This content, written by Brian LaFaille, was initially posted in Looker Blog on May 18, 2020. The content is subject to limited support.
Being a “data-driven” company has become a key goal for many businesses in the last decade. Enterprises big and small want to use the vast amounts of information they collect to drive revenue and steer company resources towards future goals.
This can be easier said than done.
While most companies are amassing data at an unprecedented rate, many are struggling to a true “data-driven culture” that sticks. In this five-part blog series, we’ll explore why this is still a challenge for organizations today, as well as introduce an actionable framework for setting up a successful data program.
Defining data culture
Before going any further, let’s define what we mean by data culture.
As some of our Lookers have before, data culture can be thought of as
a community made up of data-driven individuals across all departments and levels. These communities are where everyone is empowered to use data critically, to make decisions, and start conversations rather than close them down.
The challenge with data culture
To begin understanding why building a data-driven culture is a difficult task for organizations to achieve, it seems fitting to start with data. The contains some revealing statistics about the issues companies have had with transitioning from data as a rear-view mirror tool to it becoming a proactive part of cultural growth and business strategy.
Amongst the participants in the survey were C-level technology and business executives from some of the largest corporations in the world, including: American Express, Ford Motor, General Electric, General Motors, and Johnson & Johnson. Even these mega-corporations, with all their resources and data teams, are having issues with transitioning to being data-driven.
After further examining the findings, here are some of the most revealing statistics:
As sobering as those numbers are, it gets worse.
The percentage of companies that identify as being data-driven has continued to decline over the past three years, going from
- 37.1% in 2017,
- 32.4% in 2018, and just
- 31.0% in 2019.
What makes this decline so surprising is that investments in big data and AI initiatives are actually increasing. 92% say the pace of their data and AI investments is accelerating, and 88% note an increased urgency to invest in big data. This amounts to big data and AI investments now topping $55 million, which is up 40% from 2018.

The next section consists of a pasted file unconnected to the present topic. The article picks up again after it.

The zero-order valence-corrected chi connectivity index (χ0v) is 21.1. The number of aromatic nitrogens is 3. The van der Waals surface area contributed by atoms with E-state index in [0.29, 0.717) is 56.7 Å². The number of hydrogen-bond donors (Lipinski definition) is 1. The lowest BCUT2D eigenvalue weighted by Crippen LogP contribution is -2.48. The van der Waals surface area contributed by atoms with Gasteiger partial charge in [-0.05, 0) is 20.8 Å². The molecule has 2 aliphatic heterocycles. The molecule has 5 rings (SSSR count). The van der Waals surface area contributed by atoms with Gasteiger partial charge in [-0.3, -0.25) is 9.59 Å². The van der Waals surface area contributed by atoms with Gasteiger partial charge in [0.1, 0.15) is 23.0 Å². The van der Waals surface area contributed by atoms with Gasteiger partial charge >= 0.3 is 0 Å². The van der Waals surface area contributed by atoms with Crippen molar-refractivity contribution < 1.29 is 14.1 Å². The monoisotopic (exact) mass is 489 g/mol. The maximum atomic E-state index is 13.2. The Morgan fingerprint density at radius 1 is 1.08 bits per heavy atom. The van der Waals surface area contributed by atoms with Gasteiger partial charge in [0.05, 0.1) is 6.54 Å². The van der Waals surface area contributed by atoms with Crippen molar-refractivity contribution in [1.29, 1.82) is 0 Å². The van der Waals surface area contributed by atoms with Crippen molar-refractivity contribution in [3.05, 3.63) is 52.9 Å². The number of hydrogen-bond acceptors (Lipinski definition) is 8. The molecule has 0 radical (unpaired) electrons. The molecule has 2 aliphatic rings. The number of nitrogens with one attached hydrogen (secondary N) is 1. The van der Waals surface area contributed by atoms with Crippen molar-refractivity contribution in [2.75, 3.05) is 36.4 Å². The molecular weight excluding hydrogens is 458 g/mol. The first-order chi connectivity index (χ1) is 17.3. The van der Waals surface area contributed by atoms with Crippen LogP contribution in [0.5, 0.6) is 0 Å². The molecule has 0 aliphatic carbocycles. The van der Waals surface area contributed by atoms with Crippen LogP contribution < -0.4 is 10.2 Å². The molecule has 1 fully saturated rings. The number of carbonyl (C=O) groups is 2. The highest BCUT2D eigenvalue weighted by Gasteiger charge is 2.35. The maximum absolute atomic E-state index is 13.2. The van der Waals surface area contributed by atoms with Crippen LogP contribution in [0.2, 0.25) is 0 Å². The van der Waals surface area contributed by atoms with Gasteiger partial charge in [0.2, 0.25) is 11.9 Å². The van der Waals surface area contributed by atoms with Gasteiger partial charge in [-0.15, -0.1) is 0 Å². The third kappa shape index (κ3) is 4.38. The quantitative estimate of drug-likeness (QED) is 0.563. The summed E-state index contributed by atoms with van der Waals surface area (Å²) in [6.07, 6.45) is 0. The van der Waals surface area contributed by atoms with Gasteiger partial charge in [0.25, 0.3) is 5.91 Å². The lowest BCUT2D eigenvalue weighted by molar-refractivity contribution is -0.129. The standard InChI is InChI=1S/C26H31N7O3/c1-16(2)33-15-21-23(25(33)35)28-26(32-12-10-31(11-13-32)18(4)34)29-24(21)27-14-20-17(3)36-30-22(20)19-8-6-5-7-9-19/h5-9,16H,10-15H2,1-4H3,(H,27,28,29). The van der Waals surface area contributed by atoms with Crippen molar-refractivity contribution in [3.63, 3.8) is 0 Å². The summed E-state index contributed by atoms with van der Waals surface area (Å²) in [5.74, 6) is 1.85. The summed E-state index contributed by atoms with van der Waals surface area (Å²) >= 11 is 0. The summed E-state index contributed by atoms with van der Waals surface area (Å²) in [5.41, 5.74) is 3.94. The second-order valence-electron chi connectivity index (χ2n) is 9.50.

More companies are also hiring Chief Data Officers and building departments to specifically help manage and use their data effectively.
But even with all that, the data shows that adoption of initiatives, cultural resistance to change, issues with people and processes, and a lack of organization alignment around data goals are the biggest challenges companies face when trying to shift towards a culture that embraces and is driven by data.
Why cultural adoption lags
If you’ve been having trouble driving widespread self-service analytics adoption, it’s likely you are experiencing some of these same issues with your change management and processes.
A article written about the survey identifies some of the potential roadblocks companies that want to make the leap to being data-driven may encounter.
The pursuit of short-term financial goals pushing longer-term objectives like data-based cultures to the back burner is one possible roadblock. Additionally, large-scale digital transformation failures by high profile companies make executives wary to try similar transformations of their own. GE, Nike, and Procter & Gamble are just three examples of companies whose attempts at a cultural change didn’t achieve the necessary momentum to make the change stick.
However, opposite these hurdles and challenges to change are businesses with senior executives who advocate for the better and continued use of data for decision making. These leaders are invaluable to their organizations’ future relationship with data, but unfortunately, they are exceptions among their peers, not the norm.
So if leaders are failing to recognize the impact integrating data into operational workflows can have on an organization, what are some other solutions to this hurdle?
One idea is to take a more iterative, phased approach, tackling individual data initiatives within the organization rather than trying to change the overall organizational culture all at one time.
Companies can also try creating their own in-house educational programs that focus on teaching the importance and impact of using data effectively in different roles, including for front-line employees.
Establishing the right mix for change
Driving any sort of organizational change, including creating a data-driven culture, requires a mix of people, processes, and technology. By recognizing the importance of these factors and investing time in each so they can be a part of the plan for change, organizations can create a culture where everyone has the opportunity to lead with data-driven decision making throughout every part of the business.
In the next installment of this series, we’ll take a look at the foundation of a successful data-driven corporate culture: executive alignment.